There are far too few new formats and we are too nervous to take risks introducing any innovative ideas. We have seen the markets respond to something new and exciting. Connoisseur is committed to taking these kinds of chances. Not taking these chances is far riskier for the future of radio.
I believe that if we provide exciting programming, reduce clutter, and become devoted to developing our people, then the success of our industry cannot be stopped.
RI: If you could spend 10 minutes with Mark Mays at Clear Channel, what would you say to him?
Warshaw: Wearing my Connoisseur Capital suit, I have had the opportunity to meet with Mark and others at Clear Channel. We are a big supporter of the company and, through our association with Noonday, a significant shareholder. They have a group of unique, irreplaceable stations. It is an amazing collection of assets.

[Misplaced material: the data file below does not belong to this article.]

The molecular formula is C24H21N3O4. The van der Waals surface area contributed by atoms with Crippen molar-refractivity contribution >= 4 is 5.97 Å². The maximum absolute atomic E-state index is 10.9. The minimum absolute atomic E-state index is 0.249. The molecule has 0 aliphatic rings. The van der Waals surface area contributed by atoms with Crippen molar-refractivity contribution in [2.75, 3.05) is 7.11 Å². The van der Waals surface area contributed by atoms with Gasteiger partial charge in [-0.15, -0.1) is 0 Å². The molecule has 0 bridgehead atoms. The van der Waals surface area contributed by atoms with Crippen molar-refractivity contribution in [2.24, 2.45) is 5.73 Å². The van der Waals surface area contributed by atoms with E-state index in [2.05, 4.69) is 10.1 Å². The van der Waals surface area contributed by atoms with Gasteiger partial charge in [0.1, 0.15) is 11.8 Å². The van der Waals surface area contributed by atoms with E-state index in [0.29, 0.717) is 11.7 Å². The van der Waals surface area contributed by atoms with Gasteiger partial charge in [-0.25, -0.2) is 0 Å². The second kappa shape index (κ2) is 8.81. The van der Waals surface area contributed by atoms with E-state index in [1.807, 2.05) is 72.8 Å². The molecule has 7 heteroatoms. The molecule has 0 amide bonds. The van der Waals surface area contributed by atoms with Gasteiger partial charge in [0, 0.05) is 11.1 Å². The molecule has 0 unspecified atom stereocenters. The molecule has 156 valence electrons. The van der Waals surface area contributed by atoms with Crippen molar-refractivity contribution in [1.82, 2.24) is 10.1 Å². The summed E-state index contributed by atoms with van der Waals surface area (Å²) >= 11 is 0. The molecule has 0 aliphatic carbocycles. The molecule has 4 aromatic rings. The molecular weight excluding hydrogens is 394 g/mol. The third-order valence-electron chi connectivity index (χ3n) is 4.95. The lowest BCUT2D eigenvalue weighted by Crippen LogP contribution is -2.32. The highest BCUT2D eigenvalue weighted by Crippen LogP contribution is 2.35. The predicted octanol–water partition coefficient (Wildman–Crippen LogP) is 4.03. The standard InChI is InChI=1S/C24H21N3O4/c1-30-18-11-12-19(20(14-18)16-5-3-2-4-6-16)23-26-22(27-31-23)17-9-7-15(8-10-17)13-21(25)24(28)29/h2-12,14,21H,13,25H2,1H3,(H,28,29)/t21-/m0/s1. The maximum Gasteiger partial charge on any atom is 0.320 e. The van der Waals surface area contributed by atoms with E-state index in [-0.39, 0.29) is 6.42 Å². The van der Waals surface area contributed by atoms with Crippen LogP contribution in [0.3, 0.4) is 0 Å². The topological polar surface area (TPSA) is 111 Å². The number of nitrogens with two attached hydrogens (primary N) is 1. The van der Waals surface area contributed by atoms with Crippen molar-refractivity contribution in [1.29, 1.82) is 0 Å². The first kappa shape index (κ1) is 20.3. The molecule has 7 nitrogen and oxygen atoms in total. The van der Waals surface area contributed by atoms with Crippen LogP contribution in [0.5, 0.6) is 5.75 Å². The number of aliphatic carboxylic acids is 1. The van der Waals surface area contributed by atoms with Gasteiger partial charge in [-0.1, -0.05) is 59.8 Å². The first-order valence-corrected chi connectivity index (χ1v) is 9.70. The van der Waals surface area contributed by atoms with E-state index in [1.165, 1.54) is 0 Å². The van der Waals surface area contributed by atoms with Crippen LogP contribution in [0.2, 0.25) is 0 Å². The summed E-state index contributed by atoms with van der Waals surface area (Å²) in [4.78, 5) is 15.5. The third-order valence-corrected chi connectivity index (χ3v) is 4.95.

With Connoisseur Media jeans on, I would ask him to please continue to decrease spot loads, and increase promotion and training. They are the industry leaders. We like their focusing on radio.
RI: You have a reputation for being a decisive and savvy deal-maker. To what do you attribute this success?
Warshaw: I always do what I say I'm going to do. I am also extremely disciplined. If I am interested in acquiring properties, I make my best offer and follow through on the promise. We do our homework, act quickly, have no financing contingencies and no unwieldy board, and we treasure our reputation for having sterling integrity.
RI: What needs to be said to the people running radio stations today?
Warshaw: Turn your swords away from your competitors in the radio industry and focus on helping grow the radio business in your communities. Spend less time worrying about your competitors' promotions and spend more time unleashing your own creative ideas. Focus less on your competitors' rates and more on the value that you are giving your advertisers. Embrace the opportunity to work in this fantastic industry.